- Explore the Corridor
- Signature Programs
- Partner Resources
By Miranda Alvarez, Community Engagement Manager
No winter is created equal. To make the most of this particularly snowy year, we have answered some of our most frequently asked questions about the trail in winter. PLUS, we’re sharing some fun ways you can get on the D&L Trail.
Most sections of the D&L Trail do not get plowed after a snow storm. Currently, the only section that is regularly plowed is the trail starting at Riverview Park to Route 33 Boat Launch. While for some this might ice over their day, we challenge our trail users to get creative. We’re not always lucky to get a good coating of snow, so try something new.
If you’re looking for a slower paced activity, strap on snowshoes and take a wintry walk. Wet feet need not be a worry. Snowshoes will help you take a stroll without sinking in the accumulation. Don’t have snowshoes? Look out for pop-up event from us and our partners.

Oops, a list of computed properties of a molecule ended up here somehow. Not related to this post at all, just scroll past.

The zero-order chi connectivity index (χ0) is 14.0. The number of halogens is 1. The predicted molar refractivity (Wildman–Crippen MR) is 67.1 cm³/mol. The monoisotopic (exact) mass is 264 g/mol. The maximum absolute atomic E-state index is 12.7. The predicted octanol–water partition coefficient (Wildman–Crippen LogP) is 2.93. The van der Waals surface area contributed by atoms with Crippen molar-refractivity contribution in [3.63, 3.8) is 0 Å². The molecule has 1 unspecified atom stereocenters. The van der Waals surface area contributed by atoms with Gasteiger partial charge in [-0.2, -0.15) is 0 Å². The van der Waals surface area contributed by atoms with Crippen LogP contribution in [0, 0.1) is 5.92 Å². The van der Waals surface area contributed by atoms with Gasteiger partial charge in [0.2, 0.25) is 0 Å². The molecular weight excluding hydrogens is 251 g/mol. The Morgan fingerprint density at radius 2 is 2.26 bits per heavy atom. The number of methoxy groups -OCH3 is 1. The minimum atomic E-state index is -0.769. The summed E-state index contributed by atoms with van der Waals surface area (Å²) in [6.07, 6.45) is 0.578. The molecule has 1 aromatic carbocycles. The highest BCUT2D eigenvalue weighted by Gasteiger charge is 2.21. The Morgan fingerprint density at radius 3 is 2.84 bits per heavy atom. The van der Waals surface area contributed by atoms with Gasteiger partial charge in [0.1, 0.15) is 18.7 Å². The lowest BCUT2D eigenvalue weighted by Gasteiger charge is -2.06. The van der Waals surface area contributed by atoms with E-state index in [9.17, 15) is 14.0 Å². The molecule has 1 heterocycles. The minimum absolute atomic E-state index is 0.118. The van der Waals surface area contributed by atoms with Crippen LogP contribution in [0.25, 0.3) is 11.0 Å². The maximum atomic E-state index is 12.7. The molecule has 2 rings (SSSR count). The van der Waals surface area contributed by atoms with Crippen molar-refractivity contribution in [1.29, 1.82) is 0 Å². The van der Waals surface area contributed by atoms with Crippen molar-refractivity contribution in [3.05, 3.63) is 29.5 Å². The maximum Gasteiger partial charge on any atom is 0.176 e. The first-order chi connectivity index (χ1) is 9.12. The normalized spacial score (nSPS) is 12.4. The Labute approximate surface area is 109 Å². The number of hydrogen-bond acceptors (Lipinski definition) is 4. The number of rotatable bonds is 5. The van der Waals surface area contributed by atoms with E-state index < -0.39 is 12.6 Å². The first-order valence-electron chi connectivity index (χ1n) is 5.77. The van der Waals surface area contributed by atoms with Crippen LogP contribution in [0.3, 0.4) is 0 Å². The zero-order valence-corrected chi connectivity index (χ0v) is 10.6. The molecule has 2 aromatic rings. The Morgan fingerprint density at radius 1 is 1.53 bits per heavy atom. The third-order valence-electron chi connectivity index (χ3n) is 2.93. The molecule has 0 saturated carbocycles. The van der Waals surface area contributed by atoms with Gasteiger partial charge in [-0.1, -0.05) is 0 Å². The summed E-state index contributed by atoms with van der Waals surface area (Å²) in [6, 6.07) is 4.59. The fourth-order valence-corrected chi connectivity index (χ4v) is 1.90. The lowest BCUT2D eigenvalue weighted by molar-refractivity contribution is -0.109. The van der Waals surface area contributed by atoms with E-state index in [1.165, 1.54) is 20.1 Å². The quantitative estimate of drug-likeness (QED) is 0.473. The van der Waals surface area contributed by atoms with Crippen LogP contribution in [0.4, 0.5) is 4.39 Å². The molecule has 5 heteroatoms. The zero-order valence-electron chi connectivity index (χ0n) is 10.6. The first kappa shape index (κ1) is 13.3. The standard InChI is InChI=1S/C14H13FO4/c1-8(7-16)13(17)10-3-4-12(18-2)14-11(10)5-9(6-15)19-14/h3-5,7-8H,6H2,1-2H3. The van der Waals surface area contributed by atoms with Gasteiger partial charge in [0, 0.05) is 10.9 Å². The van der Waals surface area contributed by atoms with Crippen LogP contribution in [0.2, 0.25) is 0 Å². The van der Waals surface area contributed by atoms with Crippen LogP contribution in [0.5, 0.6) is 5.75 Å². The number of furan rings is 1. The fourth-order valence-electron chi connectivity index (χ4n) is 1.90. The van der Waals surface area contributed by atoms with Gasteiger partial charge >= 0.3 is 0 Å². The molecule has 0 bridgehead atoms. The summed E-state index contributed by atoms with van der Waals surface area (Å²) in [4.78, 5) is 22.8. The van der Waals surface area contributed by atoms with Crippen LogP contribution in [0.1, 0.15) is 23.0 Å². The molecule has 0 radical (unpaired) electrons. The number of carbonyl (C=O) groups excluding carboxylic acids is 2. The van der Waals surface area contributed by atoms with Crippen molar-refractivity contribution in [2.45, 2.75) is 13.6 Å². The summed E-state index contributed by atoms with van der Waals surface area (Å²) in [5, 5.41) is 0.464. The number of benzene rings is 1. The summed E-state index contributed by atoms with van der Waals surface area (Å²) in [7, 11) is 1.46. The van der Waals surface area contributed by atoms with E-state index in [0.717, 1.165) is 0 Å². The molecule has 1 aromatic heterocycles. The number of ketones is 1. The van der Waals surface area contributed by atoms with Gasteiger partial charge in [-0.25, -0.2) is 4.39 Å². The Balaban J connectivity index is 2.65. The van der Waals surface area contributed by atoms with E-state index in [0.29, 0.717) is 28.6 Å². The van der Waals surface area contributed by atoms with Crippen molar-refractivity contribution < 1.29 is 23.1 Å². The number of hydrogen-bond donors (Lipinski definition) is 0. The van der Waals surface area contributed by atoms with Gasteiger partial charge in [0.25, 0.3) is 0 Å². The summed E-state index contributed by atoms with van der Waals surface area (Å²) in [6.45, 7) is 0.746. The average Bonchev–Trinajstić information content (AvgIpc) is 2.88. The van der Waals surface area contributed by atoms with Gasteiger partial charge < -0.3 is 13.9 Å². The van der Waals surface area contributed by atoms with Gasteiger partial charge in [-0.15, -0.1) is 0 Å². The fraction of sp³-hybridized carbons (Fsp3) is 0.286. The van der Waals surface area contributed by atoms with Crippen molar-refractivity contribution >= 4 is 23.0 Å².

You can cross country ski on the trail whenever there is 6+ inches of snow on the ground. If you have your own skis, we welcome you to choose the trailhead closest to you. If you’re looking to rent or borrow skis consider on of our Trail Friendly Businesses or another regional outfitter.
The D&L Trail normally prohibits the use of ALL motorized vehicles. BUT, winter makes for one fun exception. From White Haven to Penn Haven Junction you can snowmobile. This 15-mile section is the only area on the D&L to allow snowmobiling. Trail users should be careful and mindful. If you’re on a snowmobile maintain safe speeds and be considerate of the multi-modal recreation on the D&L.
Perhaps the most unlikely use of the D&L Trail, you can dog sled on the D&L. In fact, there’s one team that regularly trains on the D&L, near Slatington. While we don’t recommend just anyone rally up sled dogs, it’s one of the many unique ways that the D&L has been used.
The D&L Trail proudly touts multi-modal use and we mean it. From dog sledding to snowshoeing, we encourage a variety of uses and explorations of the trail. To be safe and a good steward, always check with local approved uses of the trail. We at the Delaware & Lehigh National Heritage Corridor steward the trail, but own none of it. We work with a comprehensive network of landowners to connect and maintain the trail. To honor these landowners, we ask that all trail users firstly adhere to their regulations in addition to all forms of trail etiquette.